The inverse Galois problem asks whether every finite group appears as the Galois group of a Galois extension of the rational numbers.

Is anything known about the anologous problem, where the extensions are not required to be Galois? In other words, for a finite group $G$, does there exist a finite field extension $K$ of $\mathbb{Q}$ such that $\mathrm{Aut}(K/\mathbb{Q})=G$?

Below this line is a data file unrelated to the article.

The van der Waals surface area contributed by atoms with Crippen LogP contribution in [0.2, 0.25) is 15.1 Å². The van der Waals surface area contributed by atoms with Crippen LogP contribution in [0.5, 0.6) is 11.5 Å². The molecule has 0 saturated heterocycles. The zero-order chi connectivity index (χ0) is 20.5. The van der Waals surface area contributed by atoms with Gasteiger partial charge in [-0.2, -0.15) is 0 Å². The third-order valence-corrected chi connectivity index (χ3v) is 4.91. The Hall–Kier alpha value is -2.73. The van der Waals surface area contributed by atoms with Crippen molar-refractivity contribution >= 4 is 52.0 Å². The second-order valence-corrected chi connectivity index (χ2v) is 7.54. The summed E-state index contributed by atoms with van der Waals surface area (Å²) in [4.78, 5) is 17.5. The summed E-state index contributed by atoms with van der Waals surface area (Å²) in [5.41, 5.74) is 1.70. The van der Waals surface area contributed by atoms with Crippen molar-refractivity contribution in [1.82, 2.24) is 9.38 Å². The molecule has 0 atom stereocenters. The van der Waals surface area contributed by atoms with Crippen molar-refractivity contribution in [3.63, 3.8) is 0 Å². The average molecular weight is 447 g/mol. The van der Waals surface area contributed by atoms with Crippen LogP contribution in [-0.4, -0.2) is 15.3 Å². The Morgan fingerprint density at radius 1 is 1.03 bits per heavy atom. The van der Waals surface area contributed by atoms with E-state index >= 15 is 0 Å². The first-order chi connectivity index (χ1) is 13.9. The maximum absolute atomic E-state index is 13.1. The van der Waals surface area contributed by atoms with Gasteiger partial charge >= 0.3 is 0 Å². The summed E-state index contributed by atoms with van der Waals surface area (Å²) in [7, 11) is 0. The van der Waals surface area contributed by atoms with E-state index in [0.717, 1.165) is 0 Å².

Is this suspected to be as difficult as the inverse Galois problem or easier?


The answer to this is positive. The first correct proof, it seems, was given in

Michael D. Fried. A note on automorphism groups of algebraic number fields. Proc. Amer. Math. Soc., 80(3):386–388, 1980.

For a generalization to Hilbertian fields and some history see for example

F. Legrand and E. Paran. Automorphism groups over Hilbertian fields. Journal of Algebra Volume 503, 2018. journal website


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